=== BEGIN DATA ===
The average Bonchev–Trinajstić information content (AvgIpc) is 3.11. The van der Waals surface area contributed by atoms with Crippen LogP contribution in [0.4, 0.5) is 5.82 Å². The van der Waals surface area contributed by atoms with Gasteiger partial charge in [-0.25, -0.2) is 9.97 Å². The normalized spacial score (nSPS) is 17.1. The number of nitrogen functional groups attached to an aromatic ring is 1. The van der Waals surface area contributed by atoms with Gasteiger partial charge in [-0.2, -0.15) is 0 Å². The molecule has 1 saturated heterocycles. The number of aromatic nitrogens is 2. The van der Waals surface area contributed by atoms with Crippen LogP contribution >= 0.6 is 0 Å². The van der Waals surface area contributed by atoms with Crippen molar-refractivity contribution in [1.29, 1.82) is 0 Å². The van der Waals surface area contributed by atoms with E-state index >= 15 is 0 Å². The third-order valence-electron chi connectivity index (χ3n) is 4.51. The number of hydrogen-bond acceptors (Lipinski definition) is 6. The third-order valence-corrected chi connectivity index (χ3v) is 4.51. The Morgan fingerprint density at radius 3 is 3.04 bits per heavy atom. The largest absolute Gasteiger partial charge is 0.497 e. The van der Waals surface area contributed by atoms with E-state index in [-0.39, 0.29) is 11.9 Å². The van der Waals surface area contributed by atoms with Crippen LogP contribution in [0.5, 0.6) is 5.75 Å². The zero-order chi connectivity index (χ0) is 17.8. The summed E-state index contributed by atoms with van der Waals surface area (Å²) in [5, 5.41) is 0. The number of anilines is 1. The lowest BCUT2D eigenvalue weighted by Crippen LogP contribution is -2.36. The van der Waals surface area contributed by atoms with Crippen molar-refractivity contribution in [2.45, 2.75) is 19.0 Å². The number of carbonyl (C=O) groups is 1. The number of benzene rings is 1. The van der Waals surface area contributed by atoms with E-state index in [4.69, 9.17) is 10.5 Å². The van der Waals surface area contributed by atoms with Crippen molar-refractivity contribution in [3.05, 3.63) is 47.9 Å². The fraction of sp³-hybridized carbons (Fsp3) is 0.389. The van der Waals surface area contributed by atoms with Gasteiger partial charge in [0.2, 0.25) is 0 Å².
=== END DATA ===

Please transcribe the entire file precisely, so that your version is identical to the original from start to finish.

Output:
The average Bonchev–Trinajstić information content (AvgIpc) is 3.11. The van der Waals surface area contributed by atoms with Crippen LogP contribution in [0.4, 0.5) is 5.82 Å². The van der Waals surface area contributed by atoms with Gasteiger partial charge in [-0.25, -0.2) is 9.97 Å². The normalized spacial score (nSPS) is 17.1. The number of nitrogen functional groups attached to an aromatic ring is 1. The van der Waals surface area contributed by atoms with Gasteiger partial charge in [-0.2, -0.15) is 0 Å². The molecule has 1 saturated heterocycles. The number of aromatic nitrogens is 2. The van der Waals surface area contributed by atoms with Crippen LogP contribution >= 0.6 is 0 Å². The van der Waals surface area contributed by atoms with Crippen molar-refractivity contribution in [1.29, 1.82) is 0 Å². The van der Waals surface area contributed by atoms with E-state index >= 15 is 0 Å². The third-order valence-electron chi connectivity index (χ3n) is 4.51. The number of hydrogen-bond acceptors (Lipinski definition) is 6. The third-order valence-corrected chi connectivity index (χ3v) is 4.51. The Morgan fingerprint density at radius 3 is 3.04 bits per heavy atom. The largest absolute Gasteiger partial charge is 0.497 e. The van der Waals surface area contributed by atoms with E-state index in [-0.39, 0.29) is 11.9 Å². The van der Waals surface area contributed by atoms with Crippen LogP contribution in [0.5, 0.6) is 5.75 Å². The zero-order chi connectivity index (χ0) is 17.8. The summed E-state index contributed by atoms with van der Waals surface area (Å²) in [5, 5.41) is 0. The number of anilines is 1. The lowest BCUT2D eigenvalue weighted by Crippen LogP contribution is -2.36. The van der Waals surface area contributed by atoms with Crippen molar-refractivity contribution in [2.45, 2.75) is 19.0 Å². The number of carbonyl (C=O) groups is 1. The number of benzene rings is 1. The van der Waals surface area contributed by atoms with E-state index in [4.69, 9.17) is 10.5 Å². The van der Waals surface area contributed by atoms with Crippen molar-refractivity contribution in [3.05, 3.63) is 47.9 Å². The fraction of sp³-hybridized carbons (Fsp3) is 0.389. The van der Waals surface area contributed by atoms with Gasteiger partial charge in [0.2, 0.25) is 0 Å².